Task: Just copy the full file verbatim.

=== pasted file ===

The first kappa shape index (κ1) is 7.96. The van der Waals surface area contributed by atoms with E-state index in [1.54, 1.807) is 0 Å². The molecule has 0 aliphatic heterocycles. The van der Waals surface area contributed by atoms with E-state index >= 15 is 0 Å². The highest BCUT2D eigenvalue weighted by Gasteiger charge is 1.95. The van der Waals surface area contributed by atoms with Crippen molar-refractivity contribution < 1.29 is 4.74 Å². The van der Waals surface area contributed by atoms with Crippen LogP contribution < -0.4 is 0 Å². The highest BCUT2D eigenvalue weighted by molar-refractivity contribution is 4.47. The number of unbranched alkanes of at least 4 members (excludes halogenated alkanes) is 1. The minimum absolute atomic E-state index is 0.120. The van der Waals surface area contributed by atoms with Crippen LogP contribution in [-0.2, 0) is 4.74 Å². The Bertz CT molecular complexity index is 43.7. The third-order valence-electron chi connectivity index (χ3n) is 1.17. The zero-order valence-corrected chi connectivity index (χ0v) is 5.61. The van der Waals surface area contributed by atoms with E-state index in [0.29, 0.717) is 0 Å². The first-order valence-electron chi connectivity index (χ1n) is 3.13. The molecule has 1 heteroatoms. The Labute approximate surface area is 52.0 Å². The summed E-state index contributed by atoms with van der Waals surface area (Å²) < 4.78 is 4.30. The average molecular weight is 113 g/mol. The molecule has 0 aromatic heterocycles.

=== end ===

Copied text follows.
The first kappa shape index (κ1) is 7.96. The van der Waals surface area contributed by atoms with E-state index in [1.54, 1.807) is 0 Å². The molecule has 0 aliphatic heterocycles. The van der Waals surface area contributed by atoms with E-state index >= 15 is 0 Å². The highest BCUT2D eigenvalue weighted by Gasteiger charge is 1.95. The van der Waals surface area contributed by atoms with Crippen molar-refractivity contribution < 1.29 is 4.74 Å². The van der Waals surface area contributed by atoms with Crippen LogP contribution < -0.4 is 0 Å². The highest BCUT2D eigenvalue weighted by molar-refractivity contribution is 4.47. The number of unbranched alkanes of at least 4 members (excludes halogenated alkanes) is 1. The minimum absolute atomic E-state index is 0.120. The van der Waals surface area contributed by atoms with Crippen LogP contribution in [-0.2, 0) is 4.74 Å². The Bertz CT molecular complexity index is 43.7. The third-order valence-electron chi connectivity index (χ3n) is 1.17. The zero-order valence-corrected chi connectivity index (χ0v) is 5.61. The van der Waals surface area contributed by atoms with E-state index in [0.29, 0.717) is 0 Å². The first-order valence-electron chi connectivity index (χ1n) is 3.13. The molecule has 1 heteroatoms. The Labute approximate surface area is 52.0 Å². The summed E-state index contributed by atoms with van der Waals surface area (Å²) < 4.78 is 4.30. The average molecular weight is 113 g/mol. The molecule has 0 aromatic heterocycles.